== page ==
The introduction to Part 1 of this double volume traced the institutional history of ecocriticism by referring predominantly to the initiatives of Anglo-American ecocritics as frontrunners in the field. A common denominator shared by the collection of essays in the first volume was the focus on human behaviour and attitudes towards the environment with specific reference to the human/animal relationship in a South African context. In the second volume the focus shifts slightly to consider the nature of ecocritical writing/reading, the representation of landscape(s) and the potential of literary texts to promote an ecological culture.
Marshall (1994) states that, despite the relative novelty of ecocriticism as a critical approach, there has always been a strong ecocritical heritage in most national literatures. Texts such as Walden (Henry David Thoreau), A Sand County Almanac (Aldo Leopold), Silent Spring (Rachel Carson), Desert Solitaire (Edward Abbey) and works by the Romantic poets have all acquired classic status as part of a green canon. In his taxonomy of green literature, Murphy (2000: 11) maintains the distinction between writing (non-fiction) and literature (fiction) when he identifies four modes and genres, each with its own idiosyncratic structural characteristics: nature writing, nature literature, environmental writing and environmental literature.
Buell (1995: 6-8) suggests the following criteria for determining the ecocritical status of a text:
* The non-human environment is present not merely as a framing device, but as a presence that begins to suggest that human history is implicated in natural history.
* The human interest is not understood to be the only legitimate interest.
* Human accountability towards the environment is part of the text's ethical orientation.
* Some sense of the environment as a process rather than as a constant or a given is at least implicit in the text.
Glotfelty (1996: xix) proposes a set of helpful questions to be asked when attempting an ecocritical reading of a text: How can green literature be typified as a genre? How is the environment/environmental crisis portrayed in the text? Are the values portrayed in the text consistent with basic ecological principles? How do our metaphors of the land influence the way we treat it? Should place be regarded as a separate critical category? How has the concept of nature and literature changed over time and within different cultures? What role does the physical setting play in the plot of a novel? How is landscape represented in the text? What cross-fertilisation is possible between literary studies and environmental discourse in related disciplines such as art, etc.?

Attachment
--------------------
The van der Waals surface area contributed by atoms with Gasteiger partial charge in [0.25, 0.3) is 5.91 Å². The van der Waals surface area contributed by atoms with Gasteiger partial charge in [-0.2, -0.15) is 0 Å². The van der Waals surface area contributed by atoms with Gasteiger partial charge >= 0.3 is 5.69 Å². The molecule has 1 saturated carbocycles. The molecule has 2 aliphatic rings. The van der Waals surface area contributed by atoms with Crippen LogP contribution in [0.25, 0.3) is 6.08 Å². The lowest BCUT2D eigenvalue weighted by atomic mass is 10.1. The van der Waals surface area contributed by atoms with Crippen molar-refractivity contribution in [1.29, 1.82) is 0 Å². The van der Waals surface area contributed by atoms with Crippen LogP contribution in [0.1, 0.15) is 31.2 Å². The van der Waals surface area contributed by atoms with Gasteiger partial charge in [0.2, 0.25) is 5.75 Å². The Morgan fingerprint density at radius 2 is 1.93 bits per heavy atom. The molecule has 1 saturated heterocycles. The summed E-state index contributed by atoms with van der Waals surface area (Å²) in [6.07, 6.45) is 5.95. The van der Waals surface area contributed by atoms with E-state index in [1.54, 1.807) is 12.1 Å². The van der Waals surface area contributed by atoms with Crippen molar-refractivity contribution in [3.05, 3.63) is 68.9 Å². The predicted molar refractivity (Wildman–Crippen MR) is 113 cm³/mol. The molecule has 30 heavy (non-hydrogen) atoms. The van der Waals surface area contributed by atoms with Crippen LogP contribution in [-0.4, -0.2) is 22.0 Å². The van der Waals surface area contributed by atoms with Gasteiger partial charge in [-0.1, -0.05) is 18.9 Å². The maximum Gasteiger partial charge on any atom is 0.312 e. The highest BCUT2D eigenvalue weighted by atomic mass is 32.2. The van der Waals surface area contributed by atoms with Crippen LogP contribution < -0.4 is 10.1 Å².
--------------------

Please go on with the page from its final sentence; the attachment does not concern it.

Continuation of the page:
A critical engagement with the above-mentioned theoretical parameters set by Murphy, Buell and Glotfelty underpins, to some extent or another, each of the essays by Larsen, Sewlall, Yhurman, Keuris, Labuschagne and Swanepoel in this issue.
In his essay "To See Things for the First Time: Before and After Ecocriticism" Larsen devises and introduces the imaginative concept of the boundary marker to illuminate his progressive definition of ecocriticism as essentially a critique of the basic boundary, namely that between culture and nature; human and non-human. For Larsen, the "fostering and growing awareness of our collective denial of a shared responsibility for the relocation of the boundary between culture and nature" constitutes the ultimate goal of ecocriticism. Subsections 2.1 and 2.2 of his essay specifically deal with the core concepts of place, space and (-)scapes. He finally presents the boundary marker as methodological support for the analysis of travel narratives by Chatwin and White set in the Australian outback.
Like Larsen, Sewlall explores the culture/nature dialectic in Mda's Heart of Redness, a bioregionalist novel dealing primarily with society and its relationship with the land--a particularly forceful symbol in the South African literary imagination. …